19 November 2014
NL Secret Documents Leaked by Police
Date: Wed, 19 Nov 2014 15:06:44 +0100
From: "Matthijs Koot" <koot[at]cyberwar.nl>
NRC Handelsblad reports that a sysop placed confidential police investigation
documents on an unsecured (part of a?) personal website of a family member,
and those documents were subsequently indexed by Google:
Secret documents compromised due to security leak at police
As the result of a security leak at the police, dozens of confidential documents
were out in the open. The documents concern police investigations into murder,
robbery, criminal organizations and jihad suspects. The sensitive information
could be found using search engine Google, NRC Handelsblad found.
The police confirm the security leak and immediately took the documents offline.
Until yesterday afternoon the documents could be seen by simply searching
Google for the name of one of the suspects. The information from police
investigations was stored on a personal website of an accountant. A family
member of the accountant is a system administrator with the police and has
placed the information on an unsecured part of the website. It is unclear
why and how the system administrator did this.
Jihadis shadowed for months
The leaked documents concern criminal cases in which suspects are being observed.
For instance, the social network around a leader of a criminal organization
was mapped, as was the network of a foreign ex-diplomat who would be involved
in criminal activities. The documents sometimes contain information obtained
from the Criminal Intelligence Unit, a strictly secret police department
that uses informants. A group of young people suspected of wanting to travel
to Syria for jihad was shadowed for months. In a report dated October 15th,
the police writes that the observation takes a lot of resources of regional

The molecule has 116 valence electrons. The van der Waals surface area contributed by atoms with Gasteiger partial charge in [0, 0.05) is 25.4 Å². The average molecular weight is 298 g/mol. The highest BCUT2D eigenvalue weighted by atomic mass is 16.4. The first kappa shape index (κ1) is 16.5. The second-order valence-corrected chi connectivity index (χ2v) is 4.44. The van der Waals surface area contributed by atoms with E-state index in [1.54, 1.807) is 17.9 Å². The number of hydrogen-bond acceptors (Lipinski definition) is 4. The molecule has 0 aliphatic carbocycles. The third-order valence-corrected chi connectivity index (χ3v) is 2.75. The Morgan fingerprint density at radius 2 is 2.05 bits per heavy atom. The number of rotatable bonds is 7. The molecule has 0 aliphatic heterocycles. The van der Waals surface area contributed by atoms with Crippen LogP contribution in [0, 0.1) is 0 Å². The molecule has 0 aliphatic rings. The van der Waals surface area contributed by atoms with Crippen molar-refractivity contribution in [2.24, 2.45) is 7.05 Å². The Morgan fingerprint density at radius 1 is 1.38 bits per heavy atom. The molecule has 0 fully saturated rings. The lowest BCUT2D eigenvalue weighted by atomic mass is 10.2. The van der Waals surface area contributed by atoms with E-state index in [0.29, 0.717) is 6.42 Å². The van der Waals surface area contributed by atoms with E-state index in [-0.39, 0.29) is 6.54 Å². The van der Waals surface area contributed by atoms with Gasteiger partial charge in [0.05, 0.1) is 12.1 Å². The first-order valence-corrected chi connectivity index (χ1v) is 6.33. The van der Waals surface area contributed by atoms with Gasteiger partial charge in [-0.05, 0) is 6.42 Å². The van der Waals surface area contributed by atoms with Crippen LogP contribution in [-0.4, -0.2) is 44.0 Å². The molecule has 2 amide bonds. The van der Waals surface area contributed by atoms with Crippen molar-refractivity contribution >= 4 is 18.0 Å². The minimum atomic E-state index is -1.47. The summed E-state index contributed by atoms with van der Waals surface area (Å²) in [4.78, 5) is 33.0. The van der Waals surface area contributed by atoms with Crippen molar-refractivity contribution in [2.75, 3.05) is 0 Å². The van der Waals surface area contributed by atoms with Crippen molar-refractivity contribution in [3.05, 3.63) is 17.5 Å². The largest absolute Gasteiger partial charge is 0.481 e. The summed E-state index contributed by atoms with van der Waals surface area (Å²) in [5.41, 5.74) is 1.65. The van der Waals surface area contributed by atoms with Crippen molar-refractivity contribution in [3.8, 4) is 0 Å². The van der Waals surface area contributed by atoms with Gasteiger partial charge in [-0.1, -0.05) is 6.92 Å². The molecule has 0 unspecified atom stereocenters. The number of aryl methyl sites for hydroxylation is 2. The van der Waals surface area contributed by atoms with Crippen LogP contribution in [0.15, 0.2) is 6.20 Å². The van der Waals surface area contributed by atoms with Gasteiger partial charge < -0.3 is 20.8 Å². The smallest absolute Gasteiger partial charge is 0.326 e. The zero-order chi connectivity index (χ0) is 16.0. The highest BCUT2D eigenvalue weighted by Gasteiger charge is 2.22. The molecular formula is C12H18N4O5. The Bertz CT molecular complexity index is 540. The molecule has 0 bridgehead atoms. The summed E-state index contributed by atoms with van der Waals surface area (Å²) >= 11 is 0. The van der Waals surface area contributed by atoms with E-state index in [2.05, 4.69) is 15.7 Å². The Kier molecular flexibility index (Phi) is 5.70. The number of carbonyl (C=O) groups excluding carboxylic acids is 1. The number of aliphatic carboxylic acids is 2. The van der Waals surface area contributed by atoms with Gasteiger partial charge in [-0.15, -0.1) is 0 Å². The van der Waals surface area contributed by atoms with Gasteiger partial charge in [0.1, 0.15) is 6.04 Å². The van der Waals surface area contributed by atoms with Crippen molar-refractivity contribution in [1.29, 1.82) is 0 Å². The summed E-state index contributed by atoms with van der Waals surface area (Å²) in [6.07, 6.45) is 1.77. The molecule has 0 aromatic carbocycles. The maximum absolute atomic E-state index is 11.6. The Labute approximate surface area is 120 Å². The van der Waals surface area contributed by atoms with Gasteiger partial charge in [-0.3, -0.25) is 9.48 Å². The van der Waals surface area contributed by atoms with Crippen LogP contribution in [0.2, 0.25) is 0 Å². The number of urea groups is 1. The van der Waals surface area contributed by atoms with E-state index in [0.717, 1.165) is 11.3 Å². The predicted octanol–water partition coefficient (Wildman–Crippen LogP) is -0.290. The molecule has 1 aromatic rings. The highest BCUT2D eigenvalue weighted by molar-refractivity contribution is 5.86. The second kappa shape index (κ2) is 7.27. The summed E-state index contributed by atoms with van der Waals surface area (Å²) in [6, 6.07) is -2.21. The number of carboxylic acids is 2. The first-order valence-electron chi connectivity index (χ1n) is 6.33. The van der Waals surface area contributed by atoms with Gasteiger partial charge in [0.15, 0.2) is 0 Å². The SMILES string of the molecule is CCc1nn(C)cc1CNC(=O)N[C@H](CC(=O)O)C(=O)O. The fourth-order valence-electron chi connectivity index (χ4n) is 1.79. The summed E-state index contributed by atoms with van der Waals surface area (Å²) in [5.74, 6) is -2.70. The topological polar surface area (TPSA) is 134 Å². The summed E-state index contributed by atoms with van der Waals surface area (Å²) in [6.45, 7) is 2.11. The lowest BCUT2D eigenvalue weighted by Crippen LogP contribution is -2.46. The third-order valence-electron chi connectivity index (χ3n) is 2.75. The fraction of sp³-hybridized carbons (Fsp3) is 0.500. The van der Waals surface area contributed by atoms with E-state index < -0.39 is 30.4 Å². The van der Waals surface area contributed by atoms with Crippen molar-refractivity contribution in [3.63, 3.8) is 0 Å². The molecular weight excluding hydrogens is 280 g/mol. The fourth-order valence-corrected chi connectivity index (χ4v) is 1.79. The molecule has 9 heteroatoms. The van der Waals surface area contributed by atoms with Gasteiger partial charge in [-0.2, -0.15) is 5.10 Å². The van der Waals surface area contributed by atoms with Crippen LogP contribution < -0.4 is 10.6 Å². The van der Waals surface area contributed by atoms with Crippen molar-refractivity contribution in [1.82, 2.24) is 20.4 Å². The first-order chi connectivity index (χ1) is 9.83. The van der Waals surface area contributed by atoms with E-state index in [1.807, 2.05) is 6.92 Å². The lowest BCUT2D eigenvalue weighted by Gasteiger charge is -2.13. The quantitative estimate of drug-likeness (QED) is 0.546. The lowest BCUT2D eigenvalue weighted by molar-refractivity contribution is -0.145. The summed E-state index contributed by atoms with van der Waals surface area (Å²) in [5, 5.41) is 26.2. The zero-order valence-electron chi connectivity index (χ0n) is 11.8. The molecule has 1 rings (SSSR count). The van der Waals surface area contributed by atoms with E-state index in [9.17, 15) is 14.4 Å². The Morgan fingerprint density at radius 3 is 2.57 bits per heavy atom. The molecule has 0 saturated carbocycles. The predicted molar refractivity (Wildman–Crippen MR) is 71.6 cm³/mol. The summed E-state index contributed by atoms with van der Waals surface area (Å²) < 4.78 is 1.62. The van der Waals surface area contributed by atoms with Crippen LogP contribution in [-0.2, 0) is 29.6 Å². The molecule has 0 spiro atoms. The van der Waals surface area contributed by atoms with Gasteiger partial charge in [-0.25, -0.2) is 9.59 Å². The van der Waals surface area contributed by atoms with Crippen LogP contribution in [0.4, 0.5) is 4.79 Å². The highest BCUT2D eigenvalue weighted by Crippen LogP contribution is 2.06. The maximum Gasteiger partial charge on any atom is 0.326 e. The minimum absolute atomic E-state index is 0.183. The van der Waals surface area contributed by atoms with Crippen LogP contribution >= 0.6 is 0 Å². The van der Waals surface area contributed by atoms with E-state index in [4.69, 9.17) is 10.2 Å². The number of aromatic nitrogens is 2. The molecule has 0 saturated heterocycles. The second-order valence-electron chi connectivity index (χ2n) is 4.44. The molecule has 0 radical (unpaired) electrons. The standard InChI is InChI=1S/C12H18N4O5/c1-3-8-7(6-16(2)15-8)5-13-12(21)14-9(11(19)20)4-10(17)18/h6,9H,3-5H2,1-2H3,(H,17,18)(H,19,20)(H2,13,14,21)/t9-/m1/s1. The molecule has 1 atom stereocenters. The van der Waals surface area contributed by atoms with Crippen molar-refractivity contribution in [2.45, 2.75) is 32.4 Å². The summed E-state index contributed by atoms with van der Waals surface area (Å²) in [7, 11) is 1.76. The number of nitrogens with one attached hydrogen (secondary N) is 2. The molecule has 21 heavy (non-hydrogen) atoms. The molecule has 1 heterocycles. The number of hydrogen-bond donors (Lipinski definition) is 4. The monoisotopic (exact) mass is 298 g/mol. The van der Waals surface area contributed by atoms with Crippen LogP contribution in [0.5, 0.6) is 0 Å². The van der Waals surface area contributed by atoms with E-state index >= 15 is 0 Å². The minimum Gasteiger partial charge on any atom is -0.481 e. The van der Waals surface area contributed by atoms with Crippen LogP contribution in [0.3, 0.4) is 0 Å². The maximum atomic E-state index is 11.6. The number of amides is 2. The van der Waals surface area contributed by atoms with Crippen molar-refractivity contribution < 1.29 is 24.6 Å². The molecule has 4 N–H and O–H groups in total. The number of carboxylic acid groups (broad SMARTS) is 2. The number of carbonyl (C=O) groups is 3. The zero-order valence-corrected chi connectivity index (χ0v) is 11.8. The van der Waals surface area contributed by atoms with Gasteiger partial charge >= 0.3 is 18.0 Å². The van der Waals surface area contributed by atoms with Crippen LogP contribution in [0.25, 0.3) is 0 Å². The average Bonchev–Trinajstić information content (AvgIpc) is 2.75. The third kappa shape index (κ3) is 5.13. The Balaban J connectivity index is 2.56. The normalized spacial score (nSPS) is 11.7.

units. "We are already noticing that it gets increasingly difficult to get
Photos and addresses of dozens of suspects
The leaked information also contains names, photos and addresses of dozens
of suspects. Records were kept of which cars they drove, at what places they
meet, whom they have contact with, and which phones they use. The documents
also show how officers describe their observations in detail.
Concerning a 17-year-old suspect it was noted, for instance, how he left
his home at 08:50, which clothes he wears and how he travels to school by
bus. Around 11:00 he and his friends walk to a shopping mall. The officers
write that they buy sandwiches and bottled drinks, and then drink "free coffee".
A week later, a new observation report notes that the ten officers involved
in the observation loose the suspect out of sight after he drove off on a
scooter. But ten minutes later they have him back in sight, after localizing
the suspect's cellphone through telephone poles.
Sensitive information about the police themselves was also online, such as
names and phone numbers of detectives and prosecutors (in Dutch: "officier
van justitie"). In some cases information was included about which criminal
cases they are handling. The Public Prosecution Service (in Dutch:
"Openbaar Ministerie") and police are investigating whether the leaking of
these names has consequences to other ongoing investigations.
The National Police Internal Investigation Department (in Dutch:
"Rijksrecherche") started an inquiry into leaking confidential information
about criminal investigations. "The Public Prosecution Service wants to know
how this could have happened and who accessed the information", a police
spokesperson states. The system administrator who put the documents on a
personal website has been suspended.
The National Police Internal Investigation Department investigates what the
intentions are of the man who put the documents online. The police can't
say how long the information was accessible on the web.